I suppose its a lot in the training but the 2 King Charles that live across the street from us bark ALL THE TIME and jump on me whenever I go into the yard. Granted our neighbor who owns these dogs is a partially disabled older man who doesn't do much in the way of training them. They just get to do whatever they want. They are certainly friendly dogs but need to be well trained from the get go.



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07 Dec 2011, 3:52 pm

Blueskygirl wrote:
DuneyBlues wrote:
A Poodle is definitely an autistic dog..


Yes! Another good choice.

I had a toy poodle as a child and she would not have been a good choice for my daughter. She's was the loveliest little thing, very gentle and friendly, but extremely highly strung and excitable. But, it probably depends on the dog's own personality. We would need a calm dog, to help keep our daughter calm. I love King Charles spaniels and I think they would be great as would a labrador. I'd have one tomorrow, but my husband isn't budging on the matter.


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Oresteia
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07 Dec 2011, 5:13 pm

Thanks for all the suggestions :D i'st certainly given me something to think about. I'd never considered a King Charles so will def look into this breed thanks. Wondered if anyone had any Whippet experience as we were advised they were very gentle, sleepy and good natured ? (know they're not good with cats but I'm allergic to cats so no problme for us there) and obviously smaller than a greyhound (think this would be way too big for her) .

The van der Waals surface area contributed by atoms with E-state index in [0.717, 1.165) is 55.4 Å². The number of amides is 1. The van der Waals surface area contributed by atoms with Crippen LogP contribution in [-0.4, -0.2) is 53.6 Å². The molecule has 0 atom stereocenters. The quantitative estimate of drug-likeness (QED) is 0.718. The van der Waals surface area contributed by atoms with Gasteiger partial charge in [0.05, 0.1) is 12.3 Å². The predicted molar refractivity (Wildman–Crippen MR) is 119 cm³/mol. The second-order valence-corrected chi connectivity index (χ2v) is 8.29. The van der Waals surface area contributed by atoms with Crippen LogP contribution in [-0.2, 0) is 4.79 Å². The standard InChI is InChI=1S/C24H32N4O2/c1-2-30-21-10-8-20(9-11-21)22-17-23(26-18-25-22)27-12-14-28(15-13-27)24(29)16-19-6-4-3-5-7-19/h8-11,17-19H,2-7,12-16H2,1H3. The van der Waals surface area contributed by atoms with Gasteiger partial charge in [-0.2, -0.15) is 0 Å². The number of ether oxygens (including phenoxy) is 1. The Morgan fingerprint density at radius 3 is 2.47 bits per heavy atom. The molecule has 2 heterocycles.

I'm SOoooo disappointed as I would've loved to get a dog pretty much straight after Christmas, BUT we'd like to get it right for everyone and I want my daughter to feel comfortable, safe and enjoy the dog, rather than being upset.

Will also def try the service dogs "reject" (said with love) route to see if they have might have just the right dog.

Thanks again



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07 Dec 2011, 8:49 pm

Mom's Cavalier is cute but SUPER skittish and noisy!



DuneyBlues
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07 Dec 2011, 9:29 pm

Mummy_of_Peanut wrote:
Blueskygirl wrote:
DuneyBlues wrote:
A Poodle is definitely an autistic dog..


Yes! Another good choice.

I had a toy poodle as a child and she would not have been a good choice for my daughter. She's was the loveliest little thing, very gentle and friendly, but extremely highly strung and excitable. But, it probably depends on the dog's own personality. We would need a calm dog, to help keep our daughter calm. I love King Charles spaniels and I think they would be great as would a labrador. I'd have one tomorrow, but my husband isn't budging on the matter.


Well it depends on the breeder..


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shrox
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07 Dec 2011, 9:48 pm

Border collies!



Mummy_of_Peanut
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08 Dec 2011, 10:32 am

DuneyBlues wrote:
Mummy_of_Peanut wrote:
Blueskygirl wrote:
DuneyBlues wrote:
A Poodle is definitely an autistic dog..


Yes! Another good choice.

I had a toy poodle as a child and she would not have been a good choice for my daughter. She's was the loveliest little thing, very gentle and friendly, but extremely highly strung and excitable. But, it probably depends on the dog's own personality. We would need a calm dog, to help keep our daughter calm. I love King Charles spaniels and I think they would be great as would a labrador. I'd have one tomorrow, but my husband isn't budging on the matter.


Well it depends on the breeder..

True. And with King Charles spaniels, although I love them, there's a fair bit of in-breeding related illness, definitely in this country anyway. So, you really have to be careful when you're choosing a puppy.